SEC. 5. That the duties and taxes collected in pursuance of this Act shall not be covered into the general fund of the Treasury of the United States, but shall be used and expended for the government and benefit of said islands under such rules and regulations as the President may prescribe.

SEC. 6. That for the purpose of taking over and occupying said islands and of carrying this Act into effect and to meet any deficit in the revenues of the said islands resulting from the provisions of this Act the sum of $100,000 is hereby appropriated, to be paid out of any moneys in the Treasury not otherwise appropriated, and to be applied under the direction of the President of the United States.

SEC. 7. That the sum of $25,000,000 is hereby appropriated, out of any moneys in the Treasury not otherwise appropriated, to be paid in the city of Washington to the diplomatic representative or other agent of His Majesty, the King of Denmark duly authorized to receive said money, in full consideration of the cession of the Danish West Indian Islands to the United States made by the convention between the United States of America and His Majesty the King of Denmark entered into August fourth, nineteen hundred and sixteen, and ratified by the Senate of the United States on the seventh day of September, nineteen hundred and sixteen.

Sec. 8. That this Act, with the exception of section seven, shall be in force and effect and become operative immediately upon the payment by the United States of said sum of $25,000,000. The fact and date of such payment shall thereupon be made public by a proclamation issued by the President and published in the said Danish West Indian Islands and in the United States. Section seven shall become immediately effective and the appropriation thereby provided for shall be immediately available.

Approved, March 3, 1917.

OFFICIAL DOCUMENTS

MEMOIRE OF THE BELGIAN GOVERNMENT IN REGARD TO THE DEPORTA

TION AND FORCED LABOR OF THE BELGIAN CIVIL POPULATION ORDERED BY THE GERMAN GOVERNMENT 1

The German Government tries to justify the deportation of Belgian civilians by invoking reasons of different sorts.

It alleges first that the depressed condition of Belgian industry could not offer to unemployed Belgians any means of working, or, at least, any means of making a suitable livelihood in Belgium.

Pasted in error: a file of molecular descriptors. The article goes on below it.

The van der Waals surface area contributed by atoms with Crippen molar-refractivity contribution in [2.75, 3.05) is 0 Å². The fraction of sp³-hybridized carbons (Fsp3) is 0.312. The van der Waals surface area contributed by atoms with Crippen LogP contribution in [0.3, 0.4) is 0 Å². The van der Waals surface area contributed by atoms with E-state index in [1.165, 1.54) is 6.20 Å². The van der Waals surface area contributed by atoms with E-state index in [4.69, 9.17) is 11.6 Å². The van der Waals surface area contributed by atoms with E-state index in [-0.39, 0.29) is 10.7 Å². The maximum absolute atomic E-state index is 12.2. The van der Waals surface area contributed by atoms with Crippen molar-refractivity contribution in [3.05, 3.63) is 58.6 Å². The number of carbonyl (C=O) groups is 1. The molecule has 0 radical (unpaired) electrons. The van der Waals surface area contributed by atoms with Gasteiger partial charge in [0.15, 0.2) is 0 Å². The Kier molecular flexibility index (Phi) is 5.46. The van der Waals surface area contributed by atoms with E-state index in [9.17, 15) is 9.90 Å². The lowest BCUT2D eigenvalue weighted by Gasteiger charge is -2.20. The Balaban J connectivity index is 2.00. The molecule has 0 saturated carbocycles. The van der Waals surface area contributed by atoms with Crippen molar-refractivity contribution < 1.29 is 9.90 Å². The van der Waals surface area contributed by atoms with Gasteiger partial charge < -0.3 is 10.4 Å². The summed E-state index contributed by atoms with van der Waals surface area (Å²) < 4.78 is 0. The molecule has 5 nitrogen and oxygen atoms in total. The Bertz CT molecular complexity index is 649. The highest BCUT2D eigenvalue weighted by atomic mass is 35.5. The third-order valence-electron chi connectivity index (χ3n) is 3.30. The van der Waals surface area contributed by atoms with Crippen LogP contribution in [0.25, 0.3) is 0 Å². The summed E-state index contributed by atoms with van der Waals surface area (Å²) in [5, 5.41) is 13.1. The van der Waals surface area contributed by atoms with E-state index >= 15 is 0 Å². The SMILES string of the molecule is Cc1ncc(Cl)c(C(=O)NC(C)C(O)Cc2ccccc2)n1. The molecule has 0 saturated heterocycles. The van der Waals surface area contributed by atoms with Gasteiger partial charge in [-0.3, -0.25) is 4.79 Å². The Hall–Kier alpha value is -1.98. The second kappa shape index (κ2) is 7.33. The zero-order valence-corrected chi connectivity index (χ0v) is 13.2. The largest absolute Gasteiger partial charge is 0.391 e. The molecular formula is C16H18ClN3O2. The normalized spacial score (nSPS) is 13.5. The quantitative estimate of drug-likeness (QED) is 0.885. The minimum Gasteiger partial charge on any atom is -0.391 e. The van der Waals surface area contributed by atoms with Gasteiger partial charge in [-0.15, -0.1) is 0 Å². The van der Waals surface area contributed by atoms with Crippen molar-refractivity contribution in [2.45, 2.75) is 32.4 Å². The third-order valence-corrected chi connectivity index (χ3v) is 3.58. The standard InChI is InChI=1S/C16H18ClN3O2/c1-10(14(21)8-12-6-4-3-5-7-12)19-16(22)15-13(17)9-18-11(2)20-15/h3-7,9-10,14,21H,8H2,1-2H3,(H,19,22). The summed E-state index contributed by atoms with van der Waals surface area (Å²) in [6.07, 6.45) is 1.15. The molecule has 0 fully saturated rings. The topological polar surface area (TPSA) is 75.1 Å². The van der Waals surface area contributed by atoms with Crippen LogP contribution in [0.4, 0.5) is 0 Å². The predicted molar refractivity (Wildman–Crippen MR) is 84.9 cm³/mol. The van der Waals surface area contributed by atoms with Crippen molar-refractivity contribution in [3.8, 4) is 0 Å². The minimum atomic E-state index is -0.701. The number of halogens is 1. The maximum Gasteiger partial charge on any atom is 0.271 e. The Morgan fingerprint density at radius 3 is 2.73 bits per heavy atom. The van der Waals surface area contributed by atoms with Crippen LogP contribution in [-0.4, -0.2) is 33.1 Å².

Then it alleges that the general interest of the occupied territory (for which the occupant is responsible) demanded that the unemployed should not remain a charge upon public charity, finding in such aid an encouragement to their natural laziness and exposing themselves to the loss of their technical skill by long idleness.

Finally, it alleges its anxiety for order and public safety to which the increasing army of unemployed Belgians might constitute a danger.

None of these reasons justifies the measures taken by the German general headquarters on October 3, 1916.

Inconsistency of German Argument The fact will not escape an attentive mind that the motives set forth in the plea of the German Government are contradictory to each other.

i Official Bulletin, Washington, June 9, 1917. The following note from the State Department accompanies the memoire:

The Belgian Minister, Mr. de Cartier, has transmitted to the Secretary of State the following memorandum prepared by the Belgian Government in regard to the deportation of civilians and the forced labor imposed on them by the German authorities. In his note of transmittal Mr. de Cartier says:

“This document is a complete refutation of the excuses offered by the German authorities for these acts of barbarity, and is a clear statement of the successive steps by which Germany has sought to break down the patriotic spirit of the Belgian workmen and to enslave them for work of military utility against our own fellow countrymen.”